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PSI and the Financing for Development (FfD) process

17 June, 2015
PSI has a range of interests in the financing for development arena, including tax, trade, anti-privatisation, climate change and sustainable development. We have worked with the ITUC and civil society to ensure our perspectives are heard.


PSI’s interests in the sustainable development process are outlined in the Brief on Sustainable Development Goals. Implementing these objectives requires consideration of financing for development.

The 3rd UN International Conference on Financing for Development will be held in Addis Ababa, Ethiopia, on 13-16/07/2015. It will gather high-level political representatives, including Heads of State and Government, and Ministers of Finance, Foreign Affairs and Development Cooperation, civil society and other stakeholders. The Conference will result in an agreed intergovernmental outcome, which will contribute to and support the implementation of the Post-2015 Development Agenda.

The intergovernmental preparatory process of the Conference was launched on 17/10/2014. It includes a series of informal sessions and interactive hearings with civil society and the business sector through to March 2015, as well as drafting sessions on the outcome document in January, April and June 2015. The International conference was brought forward from late 2015 to mid-2015, thus intensifying the negotiating process.


PSI has a range of interests in the financing for development arena, including tax, trade, anti-privatisation, climate change and sustainable development. Whilst our organisational capacity to be directly involved with the FfD negotiations has been stretched, we have worked with the ITUC, led global labour response and with civil society to ensure our perspectives are heard.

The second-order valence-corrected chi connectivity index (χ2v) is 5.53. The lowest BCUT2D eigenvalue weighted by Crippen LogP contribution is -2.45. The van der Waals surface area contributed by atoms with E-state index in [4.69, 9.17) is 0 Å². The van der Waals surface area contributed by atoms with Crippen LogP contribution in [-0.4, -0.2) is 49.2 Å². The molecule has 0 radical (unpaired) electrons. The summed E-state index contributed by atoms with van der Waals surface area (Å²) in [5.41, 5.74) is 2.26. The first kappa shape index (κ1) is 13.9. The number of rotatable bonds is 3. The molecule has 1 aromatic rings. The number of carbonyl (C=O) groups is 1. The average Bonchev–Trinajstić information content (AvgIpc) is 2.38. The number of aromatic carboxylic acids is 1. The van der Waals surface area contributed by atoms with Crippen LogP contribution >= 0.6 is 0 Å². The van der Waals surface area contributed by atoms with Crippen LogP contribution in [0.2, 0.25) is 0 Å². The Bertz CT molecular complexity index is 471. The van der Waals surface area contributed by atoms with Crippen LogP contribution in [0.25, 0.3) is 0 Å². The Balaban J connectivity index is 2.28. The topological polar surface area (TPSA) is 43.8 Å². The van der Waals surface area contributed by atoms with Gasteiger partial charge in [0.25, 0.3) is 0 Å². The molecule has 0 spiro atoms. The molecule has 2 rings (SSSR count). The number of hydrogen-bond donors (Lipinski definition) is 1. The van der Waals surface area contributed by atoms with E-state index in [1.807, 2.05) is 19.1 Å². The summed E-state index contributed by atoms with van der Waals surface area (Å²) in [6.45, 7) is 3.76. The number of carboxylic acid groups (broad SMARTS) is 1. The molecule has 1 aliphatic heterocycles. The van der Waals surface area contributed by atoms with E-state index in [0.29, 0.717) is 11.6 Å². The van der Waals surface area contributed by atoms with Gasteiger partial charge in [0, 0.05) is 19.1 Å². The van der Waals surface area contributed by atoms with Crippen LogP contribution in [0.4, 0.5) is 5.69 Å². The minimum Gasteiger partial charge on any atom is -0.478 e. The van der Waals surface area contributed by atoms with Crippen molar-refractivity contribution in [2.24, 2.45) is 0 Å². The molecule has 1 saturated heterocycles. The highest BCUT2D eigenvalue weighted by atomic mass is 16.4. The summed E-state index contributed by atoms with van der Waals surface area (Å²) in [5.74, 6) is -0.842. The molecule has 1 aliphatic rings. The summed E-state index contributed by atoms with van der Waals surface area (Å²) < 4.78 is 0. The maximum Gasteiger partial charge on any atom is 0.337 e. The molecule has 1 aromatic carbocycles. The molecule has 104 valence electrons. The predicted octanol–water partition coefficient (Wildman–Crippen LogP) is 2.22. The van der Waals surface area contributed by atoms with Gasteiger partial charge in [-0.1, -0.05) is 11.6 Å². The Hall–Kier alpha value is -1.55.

The release of the Zero Draft text for negotiations on 16 March was delayed by almost a month, further increasing time pressure. It contains 124 paragraphs of which there are a mix of positives and negatives including:

  • Affirmation of the role of domestic public finance to provide public goods;
  • Language that shifts the emphasis for ownership and leadership for development from national responsibility towards the private sector;
  • Language that weakens previous precedents for common but differentiated responsibilities between developed and less developed countries;
  • Blurring the distinction between the development obligations that developed nations have and the voluntary actions involved in South–South cooperation;
  • Acknowledges the role of the private sector but not the need for it to be regulated; additionally, does not explicitly acknowledge that the private sector’s role in development must always be subsidiary to developmental needs i.e. that private sectors’ involvement does not automatically equal development;
  • Specifically refers to Public-Private Partnerships (PPPs) but without adequate warnings of the dangers of PPPs;
  • Confuses climate financing and Official Development Assistance (ODA) in a way that risks condoning the use of ODA for climate financing;
  • Calls for developing countries concerns to be returned to the centre of the Doha Development Round, but also commits to combatting protectionism in all its forms;
  • Falls short of calling for the IMF and WB to conform to the SDGs.

PSI will continue to lobby for quality public services, tax justice, fair trade and just development in this process.

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